December 18, 2018 by directorfsm
Whether you are a soldier away from home, a wife or girlfriend of that soldier deployed, have someone incarcerated sick or maybe you lost someone around Christmas; depression is real but many folks hide it for a myriad of reasons. Professor Murray points out 7 things we can do to help lift our spirits and in many cases those around us. – Mike
This article is part of the Open Letters series. / David Murray
Depression is tough at the best of times. Perhaps it’s the best of times, such as holiday times, when it’s especially tough. The thought of mixing with happy people fills you with dread. The thought of remembering lost loved ones fills you with gloom. How can people be so happy when you are so sad? How can people celebrate when you are in mourning? It jars your soul and scrapes your tender wounds, doesn’t it?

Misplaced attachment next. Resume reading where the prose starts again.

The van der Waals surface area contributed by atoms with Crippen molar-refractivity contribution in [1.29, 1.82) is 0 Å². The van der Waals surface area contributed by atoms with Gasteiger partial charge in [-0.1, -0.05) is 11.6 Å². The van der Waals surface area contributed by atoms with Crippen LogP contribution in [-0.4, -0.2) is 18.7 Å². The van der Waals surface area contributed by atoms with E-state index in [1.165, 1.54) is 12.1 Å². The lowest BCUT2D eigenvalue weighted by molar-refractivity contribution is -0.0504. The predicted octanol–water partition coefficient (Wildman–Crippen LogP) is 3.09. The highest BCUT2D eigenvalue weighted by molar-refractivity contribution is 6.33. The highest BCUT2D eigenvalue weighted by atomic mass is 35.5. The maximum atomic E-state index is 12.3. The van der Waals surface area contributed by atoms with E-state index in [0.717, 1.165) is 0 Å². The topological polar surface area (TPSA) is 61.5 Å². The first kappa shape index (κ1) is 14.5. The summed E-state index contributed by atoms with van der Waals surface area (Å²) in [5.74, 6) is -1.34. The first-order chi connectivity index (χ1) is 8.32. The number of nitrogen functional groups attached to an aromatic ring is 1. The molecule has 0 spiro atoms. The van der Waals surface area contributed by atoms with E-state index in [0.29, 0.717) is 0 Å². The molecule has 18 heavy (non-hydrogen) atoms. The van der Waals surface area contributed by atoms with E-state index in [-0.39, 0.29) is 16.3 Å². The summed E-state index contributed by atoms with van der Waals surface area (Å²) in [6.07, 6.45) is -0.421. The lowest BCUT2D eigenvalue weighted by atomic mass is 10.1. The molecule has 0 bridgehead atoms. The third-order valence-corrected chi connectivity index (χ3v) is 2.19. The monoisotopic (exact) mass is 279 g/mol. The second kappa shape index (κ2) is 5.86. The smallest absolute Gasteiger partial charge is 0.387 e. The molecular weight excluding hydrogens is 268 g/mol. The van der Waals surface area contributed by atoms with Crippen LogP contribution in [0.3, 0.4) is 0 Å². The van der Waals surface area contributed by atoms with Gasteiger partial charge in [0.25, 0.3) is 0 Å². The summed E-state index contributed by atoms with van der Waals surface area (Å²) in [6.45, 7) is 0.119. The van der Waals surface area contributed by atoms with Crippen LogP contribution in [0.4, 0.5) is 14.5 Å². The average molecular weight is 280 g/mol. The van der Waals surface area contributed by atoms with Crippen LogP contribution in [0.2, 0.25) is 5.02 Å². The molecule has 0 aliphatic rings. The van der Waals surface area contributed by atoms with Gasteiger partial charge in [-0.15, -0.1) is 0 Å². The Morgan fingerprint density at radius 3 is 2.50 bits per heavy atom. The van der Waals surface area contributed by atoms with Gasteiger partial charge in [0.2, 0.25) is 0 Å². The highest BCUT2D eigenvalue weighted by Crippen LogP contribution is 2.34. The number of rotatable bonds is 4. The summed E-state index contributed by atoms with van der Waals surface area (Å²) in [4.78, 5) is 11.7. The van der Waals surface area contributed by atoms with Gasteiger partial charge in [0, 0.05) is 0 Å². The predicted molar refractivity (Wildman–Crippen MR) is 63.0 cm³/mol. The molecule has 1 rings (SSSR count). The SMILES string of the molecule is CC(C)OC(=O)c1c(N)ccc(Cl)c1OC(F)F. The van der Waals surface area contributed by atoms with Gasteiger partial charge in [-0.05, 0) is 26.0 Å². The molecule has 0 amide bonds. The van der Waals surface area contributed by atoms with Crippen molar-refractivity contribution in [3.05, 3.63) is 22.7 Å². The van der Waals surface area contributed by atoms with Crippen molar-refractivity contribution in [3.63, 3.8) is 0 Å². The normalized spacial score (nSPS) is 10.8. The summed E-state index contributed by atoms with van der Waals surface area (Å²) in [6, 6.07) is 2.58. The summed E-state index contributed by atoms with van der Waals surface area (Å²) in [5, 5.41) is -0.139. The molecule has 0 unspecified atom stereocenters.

You may want to run away and hide from the noisy busyness and the social obligations. Or you may want to lash out at the insensitive and uncaring people who exhort you to “Cheer up!” Or maybe you just want to drown your sorrows with binge drinking, binge eating, or binge TV-watching. But none of these options—running out, lashing out, or pigging out—will improve your depression. Indeed, they will only make it worse.
Let me propose a better way that will enable you to carefully navigate this holiday season while also contributing to your long-term healing…
Continued at Source: An Open Letter to the Depressed Christian at Christmas